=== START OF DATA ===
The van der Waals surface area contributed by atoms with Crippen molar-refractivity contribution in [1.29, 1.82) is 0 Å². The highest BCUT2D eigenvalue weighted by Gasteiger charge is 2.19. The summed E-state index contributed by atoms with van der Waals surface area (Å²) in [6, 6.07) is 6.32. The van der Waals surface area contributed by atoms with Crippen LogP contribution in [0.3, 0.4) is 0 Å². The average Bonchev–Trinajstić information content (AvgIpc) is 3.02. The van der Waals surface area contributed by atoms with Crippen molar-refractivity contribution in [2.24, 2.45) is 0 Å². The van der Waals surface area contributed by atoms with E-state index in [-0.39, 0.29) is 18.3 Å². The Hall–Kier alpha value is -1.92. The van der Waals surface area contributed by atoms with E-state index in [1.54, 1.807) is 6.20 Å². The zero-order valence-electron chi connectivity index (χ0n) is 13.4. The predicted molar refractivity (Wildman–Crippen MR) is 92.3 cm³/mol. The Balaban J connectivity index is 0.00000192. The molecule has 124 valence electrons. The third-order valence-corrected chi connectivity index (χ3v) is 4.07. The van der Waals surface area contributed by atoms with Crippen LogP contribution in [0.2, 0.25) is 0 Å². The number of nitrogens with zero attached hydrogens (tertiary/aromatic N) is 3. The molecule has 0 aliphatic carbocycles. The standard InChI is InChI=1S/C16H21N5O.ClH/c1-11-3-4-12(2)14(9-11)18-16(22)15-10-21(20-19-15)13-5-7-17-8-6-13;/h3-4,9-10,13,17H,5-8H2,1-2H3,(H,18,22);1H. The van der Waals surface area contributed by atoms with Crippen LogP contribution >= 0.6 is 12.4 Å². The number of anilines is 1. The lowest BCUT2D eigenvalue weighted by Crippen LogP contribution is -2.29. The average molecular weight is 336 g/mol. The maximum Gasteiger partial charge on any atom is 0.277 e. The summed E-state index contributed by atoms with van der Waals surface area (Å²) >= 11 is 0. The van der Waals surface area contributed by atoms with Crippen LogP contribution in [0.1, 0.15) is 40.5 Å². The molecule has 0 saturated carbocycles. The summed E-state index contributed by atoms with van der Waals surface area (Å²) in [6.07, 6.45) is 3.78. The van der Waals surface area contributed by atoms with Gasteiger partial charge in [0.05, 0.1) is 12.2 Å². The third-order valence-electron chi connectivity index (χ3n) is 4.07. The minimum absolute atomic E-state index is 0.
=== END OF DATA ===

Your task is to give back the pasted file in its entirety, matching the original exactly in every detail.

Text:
The van der Waals surface area contributed by atoms with Crippen molar-refractivity contribution in [1.29, 1.82) is 0 Å². The highest BCUT2D eigenvalue weighted by Gasteiger charge is 2.19. The summed E-state index contributed by atoms with van der Waals surface area (Å²) in [6, 6.07) is 6.32. The van der Waals surface area contributed by atoms with Crippen LogP contribution in [0.3, 0.4) is 0 Å². The average Bonchev–Trinajstić information content (AvgIpc) is 3.02. The van der Waals surface area contributed by atoms with Crippen molar-refractivity contribution in [2.24, 2.45) is 0 Å². The van der Waals surface area contributed by atoms with E-state index in [-0.39, 0.29) is 18.3 Å². The Hall–Kier alpha value is -1.92. The van der Waals surface area contributed by atoms with E-state index in [1.54, 1.807) is 6.20 Å². The zero-order valence-electron chi connectivity index (χ0n) is 13.4. The predicted molar refractivity (Wildman–Crippen MR) is 92.3 cm³/mol. The Balaban J connectivity index is 0.00000192. The molecule has 124 valence electrons. The third-order valence-corrected chi connectivity index (χ3v) is 4.07. The van der Waals surface area contributed by atoms with Crippen LogP contribution in [0.2, 0.25) is 0 Å². The number of nitrogens with zero attached hydrogens (tertiary/aromatic N) is 3. The molecule has 0 aliphatic carbocycles. The standard InChI is InChI=1S/C16H21N5O.ClH/c1-11-3-4-12(2)14(9-11)18-16(22)15-10-21(20-19-15)13-5-7-17-8-6-13;/h3-4,9-10,13,17H,5-8H2,1-2H3,(H,18,22);1H. The van der Waals surface area contributed by atoms with Crippen LogP contribution >= 0.6 is 12.4 Å². The number of anilines is 1. The lowest BCUT2D eigenvalue weighted by Crippen LogP contribution is -2.29. The average molecular weight is 336 g/mol. The maximum Gasteiger partial charge on any atom is 0.277 e. The summed E-state index contributed by atoms with van der Waals surface area (Å²) >= 11 is 0. The van der Waals surface area contributed by atoms with Crippen LogP contribution in [0.1, 0.15) is 40.5 Å². The molecule has 0 saturated carbocycles. The summed E-state index contributed by atoms with van der Waals surface area (Å²) in [6.07, 6.45) is 3.78. The van der Waals surface area contributed by atoms with Gasteiger partial charge in [0.05, 0.1) is 12.2 Å². The third-order valence-electron chi connectivity index (χ3n) is 4.07. The minimum absolute atomic E-state index is 0.